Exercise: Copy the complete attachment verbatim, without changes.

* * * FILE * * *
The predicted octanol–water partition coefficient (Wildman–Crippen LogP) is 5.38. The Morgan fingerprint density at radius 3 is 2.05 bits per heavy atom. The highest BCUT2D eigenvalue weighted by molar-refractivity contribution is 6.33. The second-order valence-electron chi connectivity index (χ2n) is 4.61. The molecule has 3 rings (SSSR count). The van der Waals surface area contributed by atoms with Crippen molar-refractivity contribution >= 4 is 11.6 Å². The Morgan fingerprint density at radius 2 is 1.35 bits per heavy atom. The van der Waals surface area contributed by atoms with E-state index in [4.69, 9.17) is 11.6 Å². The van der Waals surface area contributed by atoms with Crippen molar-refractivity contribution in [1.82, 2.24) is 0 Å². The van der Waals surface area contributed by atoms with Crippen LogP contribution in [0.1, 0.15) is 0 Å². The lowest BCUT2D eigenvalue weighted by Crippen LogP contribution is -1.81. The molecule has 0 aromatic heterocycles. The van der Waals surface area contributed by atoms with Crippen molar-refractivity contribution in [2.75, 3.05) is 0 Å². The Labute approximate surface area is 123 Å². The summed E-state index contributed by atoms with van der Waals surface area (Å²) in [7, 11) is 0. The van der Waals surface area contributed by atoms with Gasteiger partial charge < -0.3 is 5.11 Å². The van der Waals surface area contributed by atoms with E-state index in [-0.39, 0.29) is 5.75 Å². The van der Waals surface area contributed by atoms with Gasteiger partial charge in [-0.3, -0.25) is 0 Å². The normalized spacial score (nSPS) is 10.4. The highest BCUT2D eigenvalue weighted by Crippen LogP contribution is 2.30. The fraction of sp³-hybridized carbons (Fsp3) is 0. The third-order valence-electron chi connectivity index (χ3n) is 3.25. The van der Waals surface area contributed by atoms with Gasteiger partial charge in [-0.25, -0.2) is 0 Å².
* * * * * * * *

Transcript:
The predicted octanol–water partition coefficient (Wildman–Crippen LogP) is 5.38. The Morgan fingerprint density at radius 3 is 2.05 bits per heavy atom. The highest BCUT2D eigenvalue weighted by molar-refractivity contribution is 6.33. The second-order valence-electron chi connectivity index (χ2n) is 4.61. The molecule has 3 rings (SSSR count). The van der Waals surface area contributed by atoms with Crippen molar-refractivity contribution >= 4 is 11.6 Å². The Morgan fingerprint density at radius 2 is 1.35 bits per heavy atom. The van der Waals surface area contributed by atoms with E-state index in [4.69, 9.17) is 11.6 Å². The van der Waals surface area contributed by atoms with Crippen molar-refractivity contribution in [1.82, 2.24) is 0 Å². The van der Waals surface area contributed by atoms with Crippen LogP contribution in [0.1, 0.15) is 0 Å². The lowest BCUT2D eigenvalue weighted by Crippen LogP contribution is -1.81. The molecule has 0 aromatic heterocycles. The van der Waals surface area contributed by atoms with Crippen molar-refractivity contribution in [2.75, 3.05) is 0 Å². The Labute approximate surface area is 123 Å². The summed E-state index contributed by atoms with van der Waals surface area (Å²) in [7, 11) is 0. The van der Waals surface area contributed by atoms with Gasteiger partial charge < -0.3 is 5.11 Å². The van der Waals surface area contributed by atoms with E-state index in [-0.39, 0.29) is 5.75 Å². The van der Waals surface area contributed by atoms with Gasteiger partial charge in [-0.3, -0.25) is 0 Å². The normalized spacial score (nSPS) is 10.4. The highest BCUT2D eigenvalue weighted by Crippen LogP contribution is 2.30. The fraction of sp³-hybridized carbons (Fsp3) is 0. The third-order valence-electron chi connectivity index (χ3n) is 3.25. The van der Waals surface area contributed by atoms with Gasteiger partial charge in [-0.25, -0.2) is 0 Å².